Jane Fonda reveals her ‘big fear’ is dying with ‘a lot of regrets’ as she battles cancer

Dec 05, 2022
The veteran actress' comments come after she recently revealed to her fans, on September 2, that she had been diagnosed with non-Hodgkin’s Lymphoma and as she continues her battle against the disease. Source: Getty Images.

Hollywood actress Jane Fonda has opened up about her life and that her greatest fear is dying with “a lot of regrets”, her recent comments coming as she continues her battle with non-Hodgkin’s Lymphoma.

Fonda, 84, discussed her fear of regret during an interview with the We Can Do Hard Things podcast where she revealed that her father, the famous Henry Ford, “died with a lot of regrets”.

“My big fear is getting to the end of my life and having a lot of regrets,” Fonda said.

“Oh my god, I don’t want that.”

She also shared how she envisioned her death would play out.

“We never know how we’re gonna die but it’s important to envision how you want it to be,” she said.

“I want to be in a bed — I hope in my home — with people around me that love me. I have to earn that, deserve that. And I want to feel that I’ve done my very best, and so that’s what I try to do.”

The veteran actress’s comments come after she recently revealed to her fans, on September 2, that she had been diagnosed with non-Hodgkin’s Lymphoma.

“So, my dear friends, I have something personal I want to share. I’ve been diagnosed with non-Hodgkin’s Lymphoma and have started chemo treatments,” she wrote.

“This is a very treatable cancer,” she continued. “80% of people survive, so I feel very lucky.”


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Remaining committed to her activist ideals for which she is famous for, Fonda used her health announcement to discuss the impacts of fossil fuels and healthcare disparities within the US.

“I’m also lucky because I have health insurance and access to the best doctors and treatments. I realize, and it’s painful, that I am privileged in this. Almost every family in America has had to deal with cancer at one time or another and far too many don’t have access to the quality health care I am receiving and this is not right,” she continued.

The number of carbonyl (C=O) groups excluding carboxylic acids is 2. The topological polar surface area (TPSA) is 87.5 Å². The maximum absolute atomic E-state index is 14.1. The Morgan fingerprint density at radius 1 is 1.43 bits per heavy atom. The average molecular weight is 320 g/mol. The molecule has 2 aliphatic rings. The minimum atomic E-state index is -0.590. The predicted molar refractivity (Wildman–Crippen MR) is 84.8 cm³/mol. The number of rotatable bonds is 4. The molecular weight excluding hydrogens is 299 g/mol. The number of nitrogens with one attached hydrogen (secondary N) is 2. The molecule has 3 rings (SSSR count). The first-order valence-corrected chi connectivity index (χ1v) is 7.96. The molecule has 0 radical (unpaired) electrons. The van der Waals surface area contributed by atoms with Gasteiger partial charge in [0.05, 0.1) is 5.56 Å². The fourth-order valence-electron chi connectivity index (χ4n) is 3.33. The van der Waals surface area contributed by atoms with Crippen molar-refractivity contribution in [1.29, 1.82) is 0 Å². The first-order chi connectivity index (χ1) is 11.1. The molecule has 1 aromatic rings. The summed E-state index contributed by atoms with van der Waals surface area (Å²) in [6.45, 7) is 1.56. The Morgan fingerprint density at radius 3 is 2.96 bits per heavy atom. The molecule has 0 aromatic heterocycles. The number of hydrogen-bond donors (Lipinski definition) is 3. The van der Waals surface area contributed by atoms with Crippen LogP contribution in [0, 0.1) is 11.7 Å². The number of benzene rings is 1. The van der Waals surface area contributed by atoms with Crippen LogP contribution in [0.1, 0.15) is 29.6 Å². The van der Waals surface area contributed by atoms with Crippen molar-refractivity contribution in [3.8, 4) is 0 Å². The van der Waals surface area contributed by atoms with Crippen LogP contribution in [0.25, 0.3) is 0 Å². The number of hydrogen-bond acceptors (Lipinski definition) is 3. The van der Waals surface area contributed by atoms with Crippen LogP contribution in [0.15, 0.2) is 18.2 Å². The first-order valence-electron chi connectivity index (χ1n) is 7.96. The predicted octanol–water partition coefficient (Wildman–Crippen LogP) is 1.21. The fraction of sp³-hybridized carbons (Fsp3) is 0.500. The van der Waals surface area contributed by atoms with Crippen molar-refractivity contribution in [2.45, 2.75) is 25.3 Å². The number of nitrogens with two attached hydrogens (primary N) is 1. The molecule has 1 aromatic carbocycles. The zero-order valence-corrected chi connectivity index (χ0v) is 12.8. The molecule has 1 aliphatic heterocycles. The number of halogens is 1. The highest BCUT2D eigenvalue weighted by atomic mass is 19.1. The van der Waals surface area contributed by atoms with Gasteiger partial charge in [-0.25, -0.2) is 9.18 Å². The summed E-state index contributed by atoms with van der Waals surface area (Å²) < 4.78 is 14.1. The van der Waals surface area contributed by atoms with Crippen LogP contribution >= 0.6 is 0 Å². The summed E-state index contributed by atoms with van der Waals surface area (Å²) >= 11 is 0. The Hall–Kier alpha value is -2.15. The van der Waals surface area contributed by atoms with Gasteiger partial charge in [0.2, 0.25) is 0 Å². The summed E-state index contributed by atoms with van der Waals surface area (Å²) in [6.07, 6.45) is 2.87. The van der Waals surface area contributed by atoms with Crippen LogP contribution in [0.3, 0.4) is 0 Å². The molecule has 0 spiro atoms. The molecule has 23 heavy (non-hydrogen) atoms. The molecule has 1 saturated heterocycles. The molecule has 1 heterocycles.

“We also need to be talking much more not just about cures but about causes so we can eliminate them. For example, people need to know that fossil fuels cause cancer. So do pesticides, many of which are fossil fuel-based, like mine.

“I’m doing chemo for 6 months and am handling the treatments quite well and, believe me, I will not let any of this interfere with my climate activism.

“Cancer is a teacher and I’m paying attention to the lessons it holds for me. One thing it’s shown me already is the importance of community. Of growing and deepening one’s community so that we are not alone. And the cancer, along with my age –almost 85– definitely teaches the importance of adapting to new realities.

“We’re living through the most consequential time in human history because what we do or don’t do right now will determine what kind of future there will be and I will not allow cancer to keep me from doing all I can, using every tool in my toolbox and that very much includes continuing to build this Fire Drill Fridays community and finding new ways to use our collective strength to make change.”

Since commencing chemotherapy, the Grace and Frankie star provided a health update where she assured her loyal fanbase that she is “feeling stronger than ever”.

“This is not my first encounter with cancer. I’ve had breast cancers and had a mastectomy and come through very well and I will do so again,” Fonda said.

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